Annual Report Finds Harvard Kennedy School Faculty Remains Largely White, Male
Harvard Square Celebrates Oktoberfest
Harvard Corporation Members Donated Big to Democrats in 2020 Elections
City Council Candidates Propose Strategies for Supporting Low-Income Residents at Virtual Forum
FAS Dean Gay Hopes to Update Affiliates on Ethnic Studies Search by Semester’s End
Last evening in Sever 11, Hon. David A. Wells delivered the first of a series of talks on "Taxation." The speaker said that the provident idea that taxation was necessarily an evil was an error that could be eradicated only by careful study of the science of taxation. It is hard to define taxation, but the following are perhaps the general principles which govern scientific taxation. (1) No taxes should be levied without representation: (2) taxes should be levied for but one purpose-the support of the government; (3) taxes should be distributed equally. Taxes levied in the Middle Ages were not proportionate, for nobles were exempted because they were nobles, and the common people were taxed because they were common people.
All contributions to the government which do not conform to the above rules are unscientific taxes and consequently their justice cannot be predicated. While it is true that no highly civilized community can exist without high taxation, it is not true on the other hand that hight axation implies a highly civilized community. Taxation is no more an evil than any other desirable form of expenditure, for taxes represent the investment of a certain part of the capital of a state. It is an evil when, through the injudicious management of the state, taxation is made the instrument for extorting money for purposes foreign to the original. Taxes are generally divided into two classes-direct and indirect-although these two classes are rather vaguely defined even by political economists. An indirect tax is in many cases an incorrect tax, for it enhances the value of an article far beyond the original value of the article and the tax. For this very reason, there is a close connection between indirect taxation and pauperism, since the poor are obliged to buy in small quantities commodities upon which indirect taxes have been levied, and the price of which has been raised correspondingly. For a small quantity of a commodity always brings a proportionately higher price than a large quantity of the same commodity.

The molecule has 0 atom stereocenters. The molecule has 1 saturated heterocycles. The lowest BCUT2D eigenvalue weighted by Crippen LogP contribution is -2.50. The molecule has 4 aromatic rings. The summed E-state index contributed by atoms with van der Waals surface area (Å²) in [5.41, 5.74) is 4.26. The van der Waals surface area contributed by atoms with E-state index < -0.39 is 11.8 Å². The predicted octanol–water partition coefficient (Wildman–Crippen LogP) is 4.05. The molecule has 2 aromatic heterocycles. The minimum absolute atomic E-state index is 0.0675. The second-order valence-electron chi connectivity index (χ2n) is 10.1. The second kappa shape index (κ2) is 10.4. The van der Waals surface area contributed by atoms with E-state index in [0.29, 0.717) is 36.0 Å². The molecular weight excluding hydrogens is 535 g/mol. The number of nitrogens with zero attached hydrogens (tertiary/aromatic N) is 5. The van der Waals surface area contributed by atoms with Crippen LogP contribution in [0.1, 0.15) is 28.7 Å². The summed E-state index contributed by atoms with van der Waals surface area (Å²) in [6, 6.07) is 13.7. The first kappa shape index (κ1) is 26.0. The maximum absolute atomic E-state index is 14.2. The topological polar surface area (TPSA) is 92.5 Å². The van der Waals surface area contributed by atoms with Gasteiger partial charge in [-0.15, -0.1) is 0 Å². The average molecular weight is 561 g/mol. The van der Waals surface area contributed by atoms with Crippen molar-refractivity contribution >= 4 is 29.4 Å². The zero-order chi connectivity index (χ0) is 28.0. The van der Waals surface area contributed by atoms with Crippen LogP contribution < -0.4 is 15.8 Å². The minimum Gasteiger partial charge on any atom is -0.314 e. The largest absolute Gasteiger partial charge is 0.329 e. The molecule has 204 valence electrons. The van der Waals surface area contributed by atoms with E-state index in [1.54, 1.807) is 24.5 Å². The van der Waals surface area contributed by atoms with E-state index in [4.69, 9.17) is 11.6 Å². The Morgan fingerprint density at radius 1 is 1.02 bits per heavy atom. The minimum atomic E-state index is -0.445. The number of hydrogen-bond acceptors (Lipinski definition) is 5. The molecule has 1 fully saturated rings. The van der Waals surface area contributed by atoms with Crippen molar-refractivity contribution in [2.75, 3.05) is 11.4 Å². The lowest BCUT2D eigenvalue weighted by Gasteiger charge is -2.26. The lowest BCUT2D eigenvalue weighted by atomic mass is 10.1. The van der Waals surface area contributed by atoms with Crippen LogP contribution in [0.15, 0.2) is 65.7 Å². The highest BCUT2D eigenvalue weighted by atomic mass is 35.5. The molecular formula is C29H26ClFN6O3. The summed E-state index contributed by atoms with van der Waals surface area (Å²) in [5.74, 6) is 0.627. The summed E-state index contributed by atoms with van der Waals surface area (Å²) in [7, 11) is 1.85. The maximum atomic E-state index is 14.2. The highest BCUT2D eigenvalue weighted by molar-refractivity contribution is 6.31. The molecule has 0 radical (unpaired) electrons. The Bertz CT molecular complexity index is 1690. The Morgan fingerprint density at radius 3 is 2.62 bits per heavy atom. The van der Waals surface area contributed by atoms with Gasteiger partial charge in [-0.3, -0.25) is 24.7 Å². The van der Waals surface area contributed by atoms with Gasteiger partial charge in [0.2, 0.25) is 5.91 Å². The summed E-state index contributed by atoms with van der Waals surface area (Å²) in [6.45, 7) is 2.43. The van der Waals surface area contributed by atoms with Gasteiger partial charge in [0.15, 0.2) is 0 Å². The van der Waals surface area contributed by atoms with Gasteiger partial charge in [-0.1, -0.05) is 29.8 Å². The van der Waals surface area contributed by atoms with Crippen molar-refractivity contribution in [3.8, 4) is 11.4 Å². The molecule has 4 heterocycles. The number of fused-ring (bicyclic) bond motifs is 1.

In conclusion Mr. Wells spoke of the unique system of American taxation, of the different phases of taxation under the Articles of Confederation, of the curious methods of taxation in England during past centuries, and instanced the poll tax as the best of personal taxes, for it impressed upon the poor citizen the fact of his being part of a civil society which needed his support.
Want to keep up with breaking news? Subscribe to our email newsletter.